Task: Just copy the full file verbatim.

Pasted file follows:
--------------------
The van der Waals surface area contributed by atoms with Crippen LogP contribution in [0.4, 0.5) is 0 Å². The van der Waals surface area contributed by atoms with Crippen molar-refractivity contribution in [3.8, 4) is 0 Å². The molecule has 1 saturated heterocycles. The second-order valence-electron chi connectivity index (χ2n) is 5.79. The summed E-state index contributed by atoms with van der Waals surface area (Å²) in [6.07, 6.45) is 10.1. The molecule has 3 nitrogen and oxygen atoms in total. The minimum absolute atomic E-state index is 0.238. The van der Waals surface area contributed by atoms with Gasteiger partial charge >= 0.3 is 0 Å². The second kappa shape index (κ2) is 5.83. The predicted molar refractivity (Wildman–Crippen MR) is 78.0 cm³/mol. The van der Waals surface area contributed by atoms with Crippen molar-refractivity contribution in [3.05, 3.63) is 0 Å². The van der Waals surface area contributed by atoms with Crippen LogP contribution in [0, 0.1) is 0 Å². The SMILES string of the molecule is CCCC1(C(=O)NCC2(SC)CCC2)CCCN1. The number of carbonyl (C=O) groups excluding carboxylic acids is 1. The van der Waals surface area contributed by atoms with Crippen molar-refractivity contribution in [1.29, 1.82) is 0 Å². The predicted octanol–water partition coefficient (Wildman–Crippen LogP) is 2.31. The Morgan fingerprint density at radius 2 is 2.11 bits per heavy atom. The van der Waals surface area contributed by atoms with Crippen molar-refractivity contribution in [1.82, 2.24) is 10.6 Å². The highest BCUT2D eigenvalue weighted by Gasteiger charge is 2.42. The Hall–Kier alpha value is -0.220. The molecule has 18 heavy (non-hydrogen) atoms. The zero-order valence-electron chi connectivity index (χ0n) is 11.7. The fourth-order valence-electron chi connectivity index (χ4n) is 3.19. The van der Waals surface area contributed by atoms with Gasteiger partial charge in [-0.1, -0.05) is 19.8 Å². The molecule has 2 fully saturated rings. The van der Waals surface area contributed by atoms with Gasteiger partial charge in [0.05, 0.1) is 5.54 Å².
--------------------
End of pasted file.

The van der Waals surface area contributed by atoms with Crippen LogP contribution in [0.4, 0.5) is 0 Å². The van der Waals surface area contributed by atoms with Crippen molar-refractivity contribution in [3.8, 4) is 0 Å². The molecule has 1 saturated heterocycles. The second-order valence-electron chi connectivity index (χ2n) is 5.79. The summed E-state index contributed by atoms with van der Waals surface area (Å²) in [6.07, 6.45) is 10.1. The molecule has 3 nitrogen and oxygen atoms in total. The minimum absolute atomic E-state index is 0.238. The van der Waals surface area contributed by atoms with Gasteiger partial charge >= 0.3 is 0 Å². The second kappa shape index (κ2) is 5.83. The predicted molar refractivity (Wildman–Crippen MR) is 78.0 cm³/mol. The van der Waals surface area contributed by atoms with Crippen molar-refractivity contribution in [3.05, 3.63) is 0 Å². The van der Waals surface area contributed by atoms with Crippen LogP contribution in [0, 0.1) is 0 Å². The SMILES string of the molecule is CCCC1(C(=O)NCC2(SC)CCC2)CCCN1. The number of carbonyl (C=O) groups excluding carboxylic acids is 1. The van der Waals surface area contributed by atoms with Crippen molar-refractivity contribution in [1.29, 1.82) is 0 Å². The predicted octanol–water partition coefficient (Wildman–Crippen LogP) is 2.31. The Morgan fingerprint density at radius 2 is 2.11 bits per heavy atom. The van der Waals surface area contributed by atoms with Crippen molar-refractivity contribution in [1.82, 2.24) is 10.6 Å². The highest BCUT2D eigenvalue weighted by Gasteiger charge is 2.42. The Hall–Kier alpha value is -0.220. The molecule has 18 heavy (non-hydrogen) atoms. The zero-order valence-electron chi connectivity index (χ0n) is 11.7. The fourth-order valence-electron chi connectivity index (χ4n) is 3.19. The van der Waals surface area contributed by atoms with Gasteiger partial charge in [-0.1, -0.05) is 19.8 Å². The molecule has 2 fully saturated rings. The van der Waals surface area contributed by atoms with Gasteiger partial charge in [0.05, 0.1) is 5.54 Å².